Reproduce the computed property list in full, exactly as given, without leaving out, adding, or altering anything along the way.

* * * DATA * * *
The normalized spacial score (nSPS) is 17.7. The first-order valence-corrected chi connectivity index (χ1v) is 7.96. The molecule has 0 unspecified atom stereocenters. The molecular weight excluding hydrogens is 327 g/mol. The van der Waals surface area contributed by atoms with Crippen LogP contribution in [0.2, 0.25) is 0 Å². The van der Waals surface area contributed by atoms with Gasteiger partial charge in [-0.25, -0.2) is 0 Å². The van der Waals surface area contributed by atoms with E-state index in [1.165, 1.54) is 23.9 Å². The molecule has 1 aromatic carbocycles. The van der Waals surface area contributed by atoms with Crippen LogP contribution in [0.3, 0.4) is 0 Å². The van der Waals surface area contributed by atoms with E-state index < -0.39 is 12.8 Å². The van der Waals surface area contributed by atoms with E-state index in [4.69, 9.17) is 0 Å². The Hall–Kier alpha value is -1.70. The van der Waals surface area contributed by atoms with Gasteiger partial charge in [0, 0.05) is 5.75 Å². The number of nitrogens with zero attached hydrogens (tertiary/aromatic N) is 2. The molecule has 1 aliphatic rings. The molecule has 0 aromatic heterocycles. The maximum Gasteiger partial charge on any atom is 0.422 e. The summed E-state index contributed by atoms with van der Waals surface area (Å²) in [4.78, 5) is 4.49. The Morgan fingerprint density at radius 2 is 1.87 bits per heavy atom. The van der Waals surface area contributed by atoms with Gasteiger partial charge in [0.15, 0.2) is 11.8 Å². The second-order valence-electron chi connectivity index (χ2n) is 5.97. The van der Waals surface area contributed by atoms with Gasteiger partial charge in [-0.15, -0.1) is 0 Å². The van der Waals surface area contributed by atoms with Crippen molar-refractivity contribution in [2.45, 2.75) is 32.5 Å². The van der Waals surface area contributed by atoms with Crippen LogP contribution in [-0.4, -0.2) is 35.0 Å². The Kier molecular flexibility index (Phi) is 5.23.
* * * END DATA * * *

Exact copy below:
The normalized spacial score (nSPS) is 17.7. The first-order valence-corrected chi connectivity index (χ1v) is 7.96. The molecule has 0 unspecified atom stereocenters. The molecular weight excluding hydrogens is 327 g/mol. The van der Waals surface area contributed by atoms with Crippen LogP contribution in [0.2, 0.25) is 0 Å². The van der Waals surface area contributed by atoms with Gasteiger partial charge in [-0.25, -0.2) is 0 Å². The van der Waals surface area contributed by atoms with E-state index in [1.165, 1.54) is 23.9 Å². The molecule has 1 aromatic carbocycles. The van der Waals surface area contributed by atoms with Crippen LogP contribution in [0.3, 0.4) is 0 Å². The van der Waals surface area contributed by atoms with E-state index < -0.39 is 12.8 Å². The van der Waals surface area contributed by atoms with E-state index in [4.69, 9.17) is 0 Å². The Hall–Kier alpha value is -1.70. The van der Waals surface area contributed by atoms with Gasteiger partial charge in [0, 0.05) is 5.75 Å². The number of nitrogens with zero attached hydrogens (tertiary/aromatic N) is 2. The molecule has 1 aliphatic rings. The molecule has 0 aromatic heterocycles. The maximum Gasteiger partial charge on any atom is 0.422 e. The summed E-state index contributed by atoms with van der Waals surface area (Å²) in [4.78, 5) is 4.49. The Morgan fingerprint density at radius 2 is 1.87 bits per heavy atom. The van der Waals surface area contributed by atoms with Gasteiger partial charge in [0.15, 0.2) is 11.8 Å². The second-order valence-electron chi connectivity index (χ2n) is 5.97. The van der Waals surface area contributed by atoms with Gasteiger partial charge in [-0.15, -0.1) is 0 Å². The van der Waals surface area contributed by atoms with Crippen molar-refractivity contribution in [2.45, 2.75) is 32.5 Å². The van der Waals surface area contributed by atoms with Crippen LogP contribution in [-0.4, -0.2) is 35.0 Å². The Kier molecular flexibility index (Phi) is 5.23.